Setting Priorities for Hotel Website Improvements

By Tema Frank CEO, Frank Reactions | January 27, 2012

Site Goals Are Key

How you set priorities depends on what your goals are for the site. If your main goal is to get more conference and event bookings you'll focus on different aspects of the site than if you are primarily after foreign tourists, which will again differ from a target market of repeat business travelers.

Website Statistics

One of the most useful ways to get clues about what changes are needed is to look at your website statistics. These are also called "metrics" or "analytics" , and you probably have access to some of this data already through your internet hosting company (or "ISP", in the industry jargon).

At a minimum, your hosting company should be able to tell you where people found your site, how many visitors you are getting, and how many visited each specific page. If there's a page you think is crucial but almost no one is seeing, that's a good indication that either your site structure needs changing, or what you are saying is simply not compelling enough for people to want to read it and continue on your site. Change is needed.

The cost of site analytics packages ranges from free to tens of thousands of dollars, depending on how sophisticated you want to get. At the more expensive end, you can find out what exact paths people are taking through your site, and details such as where their mouse traveled and/or where most users' eyes rested on each page. This will give you further clues about where trouble spots are.

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Coming up in March 2019...

Human Resources: An Era of Transition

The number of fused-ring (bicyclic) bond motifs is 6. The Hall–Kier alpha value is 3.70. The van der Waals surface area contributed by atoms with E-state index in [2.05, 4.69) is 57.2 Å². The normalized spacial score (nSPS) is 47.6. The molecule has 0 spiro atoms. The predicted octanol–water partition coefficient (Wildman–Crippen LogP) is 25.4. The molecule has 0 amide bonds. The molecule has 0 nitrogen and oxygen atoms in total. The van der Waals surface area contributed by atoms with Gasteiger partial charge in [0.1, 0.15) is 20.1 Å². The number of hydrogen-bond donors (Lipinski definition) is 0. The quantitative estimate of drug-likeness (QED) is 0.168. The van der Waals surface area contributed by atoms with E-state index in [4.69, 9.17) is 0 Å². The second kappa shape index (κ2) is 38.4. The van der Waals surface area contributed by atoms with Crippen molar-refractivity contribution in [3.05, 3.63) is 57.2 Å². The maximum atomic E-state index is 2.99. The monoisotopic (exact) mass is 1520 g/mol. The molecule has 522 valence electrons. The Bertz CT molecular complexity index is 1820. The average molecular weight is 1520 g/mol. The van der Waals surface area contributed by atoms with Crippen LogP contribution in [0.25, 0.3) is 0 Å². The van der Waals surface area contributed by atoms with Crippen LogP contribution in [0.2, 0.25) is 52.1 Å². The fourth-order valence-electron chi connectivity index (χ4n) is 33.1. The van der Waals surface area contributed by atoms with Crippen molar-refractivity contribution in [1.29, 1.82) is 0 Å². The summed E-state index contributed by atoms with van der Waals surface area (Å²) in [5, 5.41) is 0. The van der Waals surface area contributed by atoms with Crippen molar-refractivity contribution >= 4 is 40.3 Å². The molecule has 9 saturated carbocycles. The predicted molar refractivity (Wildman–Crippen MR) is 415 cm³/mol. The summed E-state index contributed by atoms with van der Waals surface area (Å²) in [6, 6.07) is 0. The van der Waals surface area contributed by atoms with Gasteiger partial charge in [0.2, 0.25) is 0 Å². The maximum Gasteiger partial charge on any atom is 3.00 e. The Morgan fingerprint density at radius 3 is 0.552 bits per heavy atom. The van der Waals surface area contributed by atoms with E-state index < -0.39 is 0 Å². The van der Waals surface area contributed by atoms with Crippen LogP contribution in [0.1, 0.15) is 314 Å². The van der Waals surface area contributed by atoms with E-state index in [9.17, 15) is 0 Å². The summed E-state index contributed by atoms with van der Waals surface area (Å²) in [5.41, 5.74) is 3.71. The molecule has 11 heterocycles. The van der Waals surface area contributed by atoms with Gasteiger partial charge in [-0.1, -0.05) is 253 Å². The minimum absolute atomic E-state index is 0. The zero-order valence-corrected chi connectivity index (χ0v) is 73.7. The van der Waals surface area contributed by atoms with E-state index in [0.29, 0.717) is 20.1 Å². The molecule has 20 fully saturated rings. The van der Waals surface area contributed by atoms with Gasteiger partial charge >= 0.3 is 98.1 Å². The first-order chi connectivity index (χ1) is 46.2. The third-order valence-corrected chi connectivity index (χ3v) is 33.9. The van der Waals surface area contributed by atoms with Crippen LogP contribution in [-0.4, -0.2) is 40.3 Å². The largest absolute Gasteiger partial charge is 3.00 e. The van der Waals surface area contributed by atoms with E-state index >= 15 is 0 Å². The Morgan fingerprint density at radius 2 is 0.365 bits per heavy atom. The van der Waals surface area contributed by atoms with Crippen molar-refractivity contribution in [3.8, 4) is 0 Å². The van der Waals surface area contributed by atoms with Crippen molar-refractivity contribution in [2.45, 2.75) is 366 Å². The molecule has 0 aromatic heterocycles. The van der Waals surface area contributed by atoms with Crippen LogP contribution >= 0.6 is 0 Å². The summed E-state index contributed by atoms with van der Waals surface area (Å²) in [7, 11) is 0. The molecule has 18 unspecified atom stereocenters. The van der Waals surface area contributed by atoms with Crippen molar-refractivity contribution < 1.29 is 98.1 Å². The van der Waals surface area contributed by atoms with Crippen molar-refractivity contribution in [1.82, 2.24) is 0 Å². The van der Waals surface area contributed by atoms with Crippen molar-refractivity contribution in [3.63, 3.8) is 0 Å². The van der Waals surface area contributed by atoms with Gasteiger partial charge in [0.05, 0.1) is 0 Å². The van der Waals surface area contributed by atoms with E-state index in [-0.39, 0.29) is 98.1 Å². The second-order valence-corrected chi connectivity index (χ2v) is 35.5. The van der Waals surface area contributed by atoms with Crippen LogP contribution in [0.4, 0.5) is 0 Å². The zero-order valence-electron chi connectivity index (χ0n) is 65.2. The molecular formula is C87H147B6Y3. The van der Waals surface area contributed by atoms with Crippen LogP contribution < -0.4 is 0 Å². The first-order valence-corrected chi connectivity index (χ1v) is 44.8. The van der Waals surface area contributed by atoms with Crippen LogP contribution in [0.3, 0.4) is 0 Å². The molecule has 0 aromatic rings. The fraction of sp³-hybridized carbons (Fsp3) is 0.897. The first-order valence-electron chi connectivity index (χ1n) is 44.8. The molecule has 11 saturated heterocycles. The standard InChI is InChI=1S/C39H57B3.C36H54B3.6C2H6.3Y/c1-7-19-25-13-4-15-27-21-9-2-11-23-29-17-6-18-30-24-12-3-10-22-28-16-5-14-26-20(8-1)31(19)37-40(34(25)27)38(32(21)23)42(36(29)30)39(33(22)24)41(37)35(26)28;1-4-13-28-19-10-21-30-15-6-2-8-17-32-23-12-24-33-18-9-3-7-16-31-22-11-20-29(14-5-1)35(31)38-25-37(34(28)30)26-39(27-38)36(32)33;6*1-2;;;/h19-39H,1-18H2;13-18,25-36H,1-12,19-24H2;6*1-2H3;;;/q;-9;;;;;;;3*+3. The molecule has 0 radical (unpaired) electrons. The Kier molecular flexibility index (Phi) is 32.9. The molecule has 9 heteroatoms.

Traditionally, the human resource department administers five key areas within a hotel operation - compliance, compensation and benefits, organizational dynamics, selection and retention, and training and development. However, HR professionals are also presently involved in culture-building activities, as well as implementing new employee on-boarding practices and engagement initiatives. As a result, HR professionals have been elevated to senior leadership status, creating value and profit within their organization. Still, they continue to face some intractable issues, including a shrinking talent pool and the need to recruit top-notch employees who are empowered to provide outstanding customer service. In order to attract top-tier talent, one option is to take advantage of recruitment opportunities offered through colleges and universities, especially if they have a hospitality major. This pool of prospective employees is likely to be better educated and more enthusiastic than walk-in hires. Also, once hired, there could be additional training and development opportunities that stem from an association with a college or university. Continuing education courses, business conferences, seminars and online instruction - all can be a valuable source of employee development opportunities. In addition to meeting recruitment demands in the present, HR professionals must also be forward-thinking, anticipating the skills that will be needed in the future to meet guest expectations. One such skill that is becoming increasingly valued is “resilience”, the ability to “go with the flow” and not become overwhelmed by the disruptive influences  of change and reinvention. In an era of transition—new technologies, expanding markets, consolidation of brands and businesses, and modifications in people's values and lifestyles - the capacity to remain flexible, nimble and resilient is a valuable skill to possess. The March Hotel Business Review will examine some of the strategies that HR professionals are employing to ensure that their hotel operations continue to thrive.